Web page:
Description of the condition
Sickle cell disease (SCD) is a generic term for a group of inherited genetic disorders of haemoglobin, the oxygen-carrying protein contained in red blood cells. Under low oxygen tension the abnormal haemoglobin polymerises, distorting the red blood cells into a sickle shape. This sickling has two effects; firstly the sickled cells block small blood vessels resulting in tissue damage; and secondly the sickled cells are easily removed from circulation, resulting in anaemia. Common complications of SCD include increased severity of infections, pain episodes, stroke, kidney failure, chest infections and lung damage (acute sickle chest syndrome). In addition, growth and development may be delayed (Platt 1984).
Sickle cell disease was originally a disease of African, Indian, and Middle Eastern heritage because the carrier state affords protection against severe malaria; but migration has now made it a global problem (Davies 1989). The inheritance is in an autosomal recessive pattern, so individuals with SCD have inherited abnormal genes from both parents. The inheritance of the gene for sickle haemoglobin may be combined with those for other structurally abnormal haemoglobins, such as haemoglobin C, and also with abnormalities of haemoglobin production, such as beta thalassaemia.
Splenic sequestration occurs when red blood cells become entrapped in the spleen, which enlarges, pooling and then destroying the red blood cells. It is defined clinically as a fall of two grams per decilitre (g/dl) or more in blood haemoglobin concentration from the persons' normal levels, and an enlarging spleen (Topley 1981). Splenic sequestration crisis can be either acute or chronic. An acute splenic sequestration (ASS) is when splenic sequestration occurs rapidly. It manifests clinically as abdominal pain and distension, pallor, weakness, breathlessness, and rapid heart rate (Al-Salem 1999). Chronic sequestration (hypersplenism) has a gradual onset and can follow an attack of ASS (Topley 1981).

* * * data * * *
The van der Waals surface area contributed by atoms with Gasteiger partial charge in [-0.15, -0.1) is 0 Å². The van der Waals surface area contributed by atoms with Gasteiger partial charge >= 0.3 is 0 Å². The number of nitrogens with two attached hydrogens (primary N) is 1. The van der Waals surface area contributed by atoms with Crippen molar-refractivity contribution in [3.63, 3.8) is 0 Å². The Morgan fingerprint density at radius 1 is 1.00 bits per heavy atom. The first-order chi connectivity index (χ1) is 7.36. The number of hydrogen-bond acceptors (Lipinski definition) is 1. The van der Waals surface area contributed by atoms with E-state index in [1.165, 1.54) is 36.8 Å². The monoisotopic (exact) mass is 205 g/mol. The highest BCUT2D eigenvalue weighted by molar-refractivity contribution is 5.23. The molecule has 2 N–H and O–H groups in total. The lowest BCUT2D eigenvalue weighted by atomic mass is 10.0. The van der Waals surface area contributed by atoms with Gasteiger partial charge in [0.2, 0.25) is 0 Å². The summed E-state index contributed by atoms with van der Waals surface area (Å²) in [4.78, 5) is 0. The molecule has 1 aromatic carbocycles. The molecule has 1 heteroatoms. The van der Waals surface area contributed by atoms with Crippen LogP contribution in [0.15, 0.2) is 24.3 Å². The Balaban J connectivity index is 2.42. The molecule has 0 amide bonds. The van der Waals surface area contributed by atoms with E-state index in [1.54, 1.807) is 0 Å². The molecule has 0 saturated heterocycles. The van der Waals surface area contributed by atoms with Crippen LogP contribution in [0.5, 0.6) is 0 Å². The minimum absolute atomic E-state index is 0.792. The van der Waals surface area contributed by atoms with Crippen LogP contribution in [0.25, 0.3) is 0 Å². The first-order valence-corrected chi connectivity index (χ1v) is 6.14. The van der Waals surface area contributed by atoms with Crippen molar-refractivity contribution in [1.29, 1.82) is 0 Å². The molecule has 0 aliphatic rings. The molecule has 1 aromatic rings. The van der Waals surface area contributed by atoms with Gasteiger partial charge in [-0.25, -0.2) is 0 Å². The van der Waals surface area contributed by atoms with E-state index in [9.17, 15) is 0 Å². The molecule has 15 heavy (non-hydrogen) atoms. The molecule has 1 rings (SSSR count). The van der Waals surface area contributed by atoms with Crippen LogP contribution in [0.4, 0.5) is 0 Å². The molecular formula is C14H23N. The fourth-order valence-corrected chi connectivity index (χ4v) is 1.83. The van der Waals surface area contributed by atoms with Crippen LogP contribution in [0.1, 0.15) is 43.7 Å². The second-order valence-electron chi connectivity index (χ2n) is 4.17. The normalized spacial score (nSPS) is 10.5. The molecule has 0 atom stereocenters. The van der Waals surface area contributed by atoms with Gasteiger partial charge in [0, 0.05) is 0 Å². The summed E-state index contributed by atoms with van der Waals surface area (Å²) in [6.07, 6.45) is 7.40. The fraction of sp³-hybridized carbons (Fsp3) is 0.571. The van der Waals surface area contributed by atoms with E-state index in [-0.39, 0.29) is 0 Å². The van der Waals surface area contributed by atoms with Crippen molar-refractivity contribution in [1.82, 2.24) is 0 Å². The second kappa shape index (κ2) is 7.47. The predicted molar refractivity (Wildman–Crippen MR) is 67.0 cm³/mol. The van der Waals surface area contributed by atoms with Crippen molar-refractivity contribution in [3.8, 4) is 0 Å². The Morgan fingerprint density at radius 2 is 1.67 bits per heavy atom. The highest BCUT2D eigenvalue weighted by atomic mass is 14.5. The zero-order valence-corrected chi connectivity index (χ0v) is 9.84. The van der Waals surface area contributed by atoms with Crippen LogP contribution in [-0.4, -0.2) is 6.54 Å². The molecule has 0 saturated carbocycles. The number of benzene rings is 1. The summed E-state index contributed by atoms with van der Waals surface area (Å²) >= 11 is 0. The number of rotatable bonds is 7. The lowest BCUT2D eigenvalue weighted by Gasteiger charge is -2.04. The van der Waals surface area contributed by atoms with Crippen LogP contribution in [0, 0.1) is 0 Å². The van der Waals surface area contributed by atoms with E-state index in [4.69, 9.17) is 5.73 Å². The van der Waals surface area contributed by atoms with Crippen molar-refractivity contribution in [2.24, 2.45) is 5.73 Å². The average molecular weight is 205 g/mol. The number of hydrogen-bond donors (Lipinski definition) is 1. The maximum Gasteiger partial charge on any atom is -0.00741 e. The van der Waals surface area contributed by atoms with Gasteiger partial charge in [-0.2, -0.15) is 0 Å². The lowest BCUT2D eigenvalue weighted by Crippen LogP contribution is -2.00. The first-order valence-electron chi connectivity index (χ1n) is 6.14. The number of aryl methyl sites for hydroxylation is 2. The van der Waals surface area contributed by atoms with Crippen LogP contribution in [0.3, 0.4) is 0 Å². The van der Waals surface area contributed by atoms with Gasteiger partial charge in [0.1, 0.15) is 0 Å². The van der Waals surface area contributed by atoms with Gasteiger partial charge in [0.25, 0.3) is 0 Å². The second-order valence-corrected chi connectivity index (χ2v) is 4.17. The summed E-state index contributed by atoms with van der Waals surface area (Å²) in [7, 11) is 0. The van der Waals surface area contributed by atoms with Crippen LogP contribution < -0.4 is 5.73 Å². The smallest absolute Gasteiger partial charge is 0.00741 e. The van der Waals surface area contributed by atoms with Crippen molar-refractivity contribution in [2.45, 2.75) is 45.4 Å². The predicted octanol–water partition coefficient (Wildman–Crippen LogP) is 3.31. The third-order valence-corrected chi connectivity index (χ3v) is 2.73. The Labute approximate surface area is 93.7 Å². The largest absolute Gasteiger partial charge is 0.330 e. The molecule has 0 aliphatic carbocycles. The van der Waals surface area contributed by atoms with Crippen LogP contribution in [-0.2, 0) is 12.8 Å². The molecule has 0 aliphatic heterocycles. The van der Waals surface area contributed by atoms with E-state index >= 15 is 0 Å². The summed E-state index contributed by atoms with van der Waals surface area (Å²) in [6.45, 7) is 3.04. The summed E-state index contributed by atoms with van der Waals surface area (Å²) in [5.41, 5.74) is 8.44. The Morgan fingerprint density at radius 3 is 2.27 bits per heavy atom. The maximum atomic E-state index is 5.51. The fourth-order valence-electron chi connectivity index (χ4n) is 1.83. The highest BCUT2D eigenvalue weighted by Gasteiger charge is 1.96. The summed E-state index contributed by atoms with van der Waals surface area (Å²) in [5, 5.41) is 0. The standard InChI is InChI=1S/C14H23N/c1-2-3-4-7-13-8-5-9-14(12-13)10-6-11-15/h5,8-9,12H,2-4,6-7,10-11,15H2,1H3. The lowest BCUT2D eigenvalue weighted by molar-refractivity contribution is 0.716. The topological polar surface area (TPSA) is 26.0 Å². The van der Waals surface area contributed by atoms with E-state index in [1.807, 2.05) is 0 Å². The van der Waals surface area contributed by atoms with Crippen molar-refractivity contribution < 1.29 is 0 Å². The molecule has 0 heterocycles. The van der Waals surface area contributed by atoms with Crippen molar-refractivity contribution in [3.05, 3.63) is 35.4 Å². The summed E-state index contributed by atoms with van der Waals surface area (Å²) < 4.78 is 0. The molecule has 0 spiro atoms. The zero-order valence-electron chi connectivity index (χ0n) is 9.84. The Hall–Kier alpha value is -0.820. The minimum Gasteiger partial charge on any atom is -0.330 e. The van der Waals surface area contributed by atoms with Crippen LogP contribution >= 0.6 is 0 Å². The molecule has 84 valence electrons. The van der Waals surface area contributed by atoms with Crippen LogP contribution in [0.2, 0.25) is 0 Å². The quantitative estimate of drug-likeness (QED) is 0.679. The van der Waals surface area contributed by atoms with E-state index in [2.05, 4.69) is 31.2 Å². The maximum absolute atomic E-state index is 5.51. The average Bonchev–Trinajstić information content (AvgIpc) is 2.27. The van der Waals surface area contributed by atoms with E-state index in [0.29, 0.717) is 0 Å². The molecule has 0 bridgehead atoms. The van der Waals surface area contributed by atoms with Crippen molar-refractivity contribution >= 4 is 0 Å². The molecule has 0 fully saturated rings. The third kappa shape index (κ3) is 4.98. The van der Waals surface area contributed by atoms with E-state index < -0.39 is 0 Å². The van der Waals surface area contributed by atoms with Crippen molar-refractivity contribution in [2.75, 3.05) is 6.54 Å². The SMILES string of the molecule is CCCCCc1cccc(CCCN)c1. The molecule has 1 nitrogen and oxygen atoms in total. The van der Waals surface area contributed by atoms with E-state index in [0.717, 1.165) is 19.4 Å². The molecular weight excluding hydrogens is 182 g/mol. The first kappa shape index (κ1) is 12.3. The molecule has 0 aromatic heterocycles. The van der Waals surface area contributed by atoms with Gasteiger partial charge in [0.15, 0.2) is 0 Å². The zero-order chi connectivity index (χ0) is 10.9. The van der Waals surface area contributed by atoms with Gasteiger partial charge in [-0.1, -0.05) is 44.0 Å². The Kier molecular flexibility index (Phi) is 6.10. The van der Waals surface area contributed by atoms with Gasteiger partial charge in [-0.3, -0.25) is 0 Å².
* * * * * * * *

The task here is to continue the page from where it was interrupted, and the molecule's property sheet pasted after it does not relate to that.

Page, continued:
The incidence of ASS in homozygous SCD is highest in young children, ranging from 7% to 30% in children up to two years of age (Powell 1992; Topley 1981). After infection, ASS is the second most common cause of death in the first decade of life accounting for between 15% to 44% of deaths in this period (Emond 1985; Powell 1992; Topley 1981). The first attack can occur in infants as young as five weeks (Airede 1992), but attacks are uncommon after puberty. Most cases are seen in individuals with homozygous SS, but have also been reported in S beta thalassaemia and SC. Mortality can be reduced by the early detection of SCD by neonatal screening, followed by parental education (to detect splenic enlargement and pallor) and by early clinical intervention (Emond 1985; Powell 1992).
Acute splenic sequestration crisis is a medical emergency that requires the immediate restoration of blood volume, usually with red cell transfusions. ASS recurs in about 50% of survivors of the first attack with diminishing intervals between subsequent crises (Emond 1985). The mortality rate of the survivors who suffer a recurrence is approximately 20% (Topley 1981). Due to the frequency of recurrences, both long-term blood transfusion therapy and the surgical removal of the spleen (splenectomy) have been used as methods to prevent further ASS and death (Grover 1990).
Although transfusions have been used to reduce the frequency of attacks of ASS, they are expensive, time-consuming, and are associated with adverse effects including development of antibodies to red blood cells (alloimmunization), iron overload, transmission of blood-borne infections such as hepatitis and HIV, and allergic reactions (Rao 1985).
Description of the intervention